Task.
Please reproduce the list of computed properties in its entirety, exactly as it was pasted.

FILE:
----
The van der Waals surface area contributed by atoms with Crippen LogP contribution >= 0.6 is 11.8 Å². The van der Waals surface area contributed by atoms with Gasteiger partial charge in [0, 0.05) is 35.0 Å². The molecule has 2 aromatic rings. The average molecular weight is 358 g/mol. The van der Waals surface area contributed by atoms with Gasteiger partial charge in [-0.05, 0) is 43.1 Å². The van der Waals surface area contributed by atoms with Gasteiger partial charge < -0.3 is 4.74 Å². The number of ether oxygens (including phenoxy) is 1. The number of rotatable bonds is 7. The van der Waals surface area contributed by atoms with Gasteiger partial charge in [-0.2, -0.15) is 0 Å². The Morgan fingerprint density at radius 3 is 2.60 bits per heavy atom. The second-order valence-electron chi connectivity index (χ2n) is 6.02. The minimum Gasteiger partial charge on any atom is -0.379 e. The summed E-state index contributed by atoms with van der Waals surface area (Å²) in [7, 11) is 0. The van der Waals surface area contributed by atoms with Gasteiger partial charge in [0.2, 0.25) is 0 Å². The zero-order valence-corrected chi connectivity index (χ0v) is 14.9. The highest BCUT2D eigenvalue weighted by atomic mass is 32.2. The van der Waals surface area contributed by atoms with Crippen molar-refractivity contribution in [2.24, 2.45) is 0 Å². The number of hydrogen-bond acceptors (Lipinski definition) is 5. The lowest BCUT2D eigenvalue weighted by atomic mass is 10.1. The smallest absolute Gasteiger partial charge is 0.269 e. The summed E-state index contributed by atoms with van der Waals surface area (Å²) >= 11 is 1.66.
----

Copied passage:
The van der Waals surface area contributed by atoms with Crippen LogP contribution >= 0.6 is 11.8 Å². The van der Waals surface area contributed by atoms with Gasteiger partial charge in [0, 0.05) is 35.0 Å². The molecule has 2 aromatic rings. The average molecular weight is 358 g/mol. The van der Waals surface area contributed by atoms with Gasteiger partial charge in [-0.05, 0) is 43.1 Å². The van der Waals surface area contributed by atoms with Gasteiger partial charge < -0.3 is 4.74 Å². The number of ether oxygens (including phenoxy) is 1. The number of rotatable bonds is 7. The van der Waals surface area contributed by atoms with Gasteiger partial charge in [-0.2, -0.15) is 0 Å². The Morgan fingerprint density at radius 3 is 2.60 bits per heavy atom. The second-order valence-electron chi connectivity index (χ2n) is 6.02. The minimum Gasteiger partial charge on any atom is -0.379 e. The summed E-state index contributed by atoms with van der Waals surface area (Å²) in [7, 11) is 0. The van der Waals surface area contributed by atoms with Gasteiger partial charge in [0.2, 0.25) is 0 Å². The zero-order valence-corrected chi connectivity index (χ0v) is 14.9. The highest BCUT2D eigenvalue weighted by atomic mass is 32.2. The van der Waals surface area contributed by atoms with Crippen molar-refractivity contribution in [2.24, 2.45) is 0 Å². The number of hydrogen-bond acceptors (Lipinski definition) is 5. The lowest BCUT2D eigenvalue weighted by atomic mass is 10.1. The smallest absolute Gasteiger partial charge is 0.269 e. The summed E-state index contributed by atoms with van der Waals surface area (Å²) >= 11 is 1.66.